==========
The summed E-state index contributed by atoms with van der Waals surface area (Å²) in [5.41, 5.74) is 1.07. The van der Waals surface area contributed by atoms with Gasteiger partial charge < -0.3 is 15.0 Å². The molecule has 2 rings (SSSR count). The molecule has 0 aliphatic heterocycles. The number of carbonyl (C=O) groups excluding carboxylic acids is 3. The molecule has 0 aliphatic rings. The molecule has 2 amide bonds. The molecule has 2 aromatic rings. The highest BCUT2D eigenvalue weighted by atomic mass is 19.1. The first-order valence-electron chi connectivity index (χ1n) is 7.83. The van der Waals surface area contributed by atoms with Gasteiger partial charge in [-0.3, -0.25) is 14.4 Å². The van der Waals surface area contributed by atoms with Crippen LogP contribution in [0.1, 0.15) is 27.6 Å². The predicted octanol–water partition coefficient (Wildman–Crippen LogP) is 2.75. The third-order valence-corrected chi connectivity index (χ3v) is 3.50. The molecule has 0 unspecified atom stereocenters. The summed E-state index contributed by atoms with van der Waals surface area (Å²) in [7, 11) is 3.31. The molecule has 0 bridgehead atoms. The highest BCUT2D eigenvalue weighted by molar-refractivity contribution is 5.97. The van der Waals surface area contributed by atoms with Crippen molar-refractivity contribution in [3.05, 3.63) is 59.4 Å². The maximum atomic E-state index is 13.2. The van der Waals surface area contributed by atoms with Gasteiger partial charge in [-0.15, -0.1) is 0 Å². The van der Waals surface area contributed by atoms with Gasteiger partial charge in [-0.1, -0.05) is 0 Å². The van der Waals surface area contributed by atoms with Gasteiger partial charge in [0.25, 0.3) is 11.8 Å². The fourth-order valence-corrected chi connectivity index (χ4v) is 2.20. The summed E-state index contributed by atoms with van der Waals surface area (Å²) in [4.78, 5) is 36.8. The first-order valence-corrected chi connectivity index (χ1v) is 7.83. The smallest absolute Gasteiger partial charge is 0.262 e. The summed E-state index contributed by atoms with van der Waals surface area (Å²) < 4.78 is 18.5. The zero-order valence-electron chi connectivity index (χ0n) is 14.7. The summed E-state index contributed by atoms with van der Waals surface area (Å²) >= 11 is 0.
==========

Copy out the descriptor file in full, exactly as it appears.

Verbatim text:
The summed E-state index contributed by atoms with van der Waals surface area (Å²) in [5.41, 5.74) is 1.07. The van der Waals surface area contributed by atoms with Gasteiger partial charge < -0.3 is 15.0 Å². The molecule has 2 rings (SSSR count). The molecule has 0 aliphatic heterocycles. The number of carbonyl (C=O) groups excluding carboxylic acids is 3. The molecule has 0 aliphatic rings. The molecule has 2 amide bonds. The molecule has 2 aromatic rings. The highest BCUT2D eigenvalue weighted by atomic mass is 19.1. The first-order valence-electron chi connectivity index (χ1n) is 7.83. The van der Waals surface area contributed by atoms with Gasteiger partial charge in [-0.3, -0.25) is 14.4 Å². The van der Waals surface area contributed by atoms with Crippen LogP contribution in [0.1, 0.15) is 27.6 Å². The predicted octanol–water partition coefficient (Wildman–Crippen LogP) is 2.75. The third-order valence-corrected chi connectivity index (χ3v) is 3.50. The molecule has 0 unspecified atom stereocenters. The summed E-state index contributed by atoms with van der Waals surface area (Å²) in [7, 11) is 3.31. The molecule has 0 bridgehead atoms. The highest BCUT2D eigenvalue weighted by molar-refractivity contribution is 5.97. The van der Waals surface area contributed by atoms with Crippen molar-refractivity contribution in [3.05, 3.63) is 59.4 Å². The maximum atomic E-state index is 13.2. The van der Waals surface area contributed by atoms with Gasteiger partial charge in [-0.15, -0.1) is 0 Å². The van der Waals surface area contributed by atoms with Gasteiger partial charge in [-0.1, -0.05) is 0 Å². The van der Waals surface area contributed by atoms with Gasteiger partial charge in [0.25, 0.3) is 11.8 Å². The fourth-order valence-corrected chi connectivity index (χ4v) is 2.20. The summed E-state index contributed by atoms with van der Waals surface area (Å²) in [4.78, 5) is 36.8. The first-order valence-corrected chi connectivity index (χ1v) is 7.83. The smallest absolute Gasteiger partial charge is 0.262 e. The summed E-state index contributed by atoms with van der Waals surface area (Å²) < 4.78 is 18.5. The zero-order valence-electron chi connectivity index (χ0n) is 14.7. The summed E-state index contributed by atoms with van der Waals surface area (Å²) >= 11 is 0.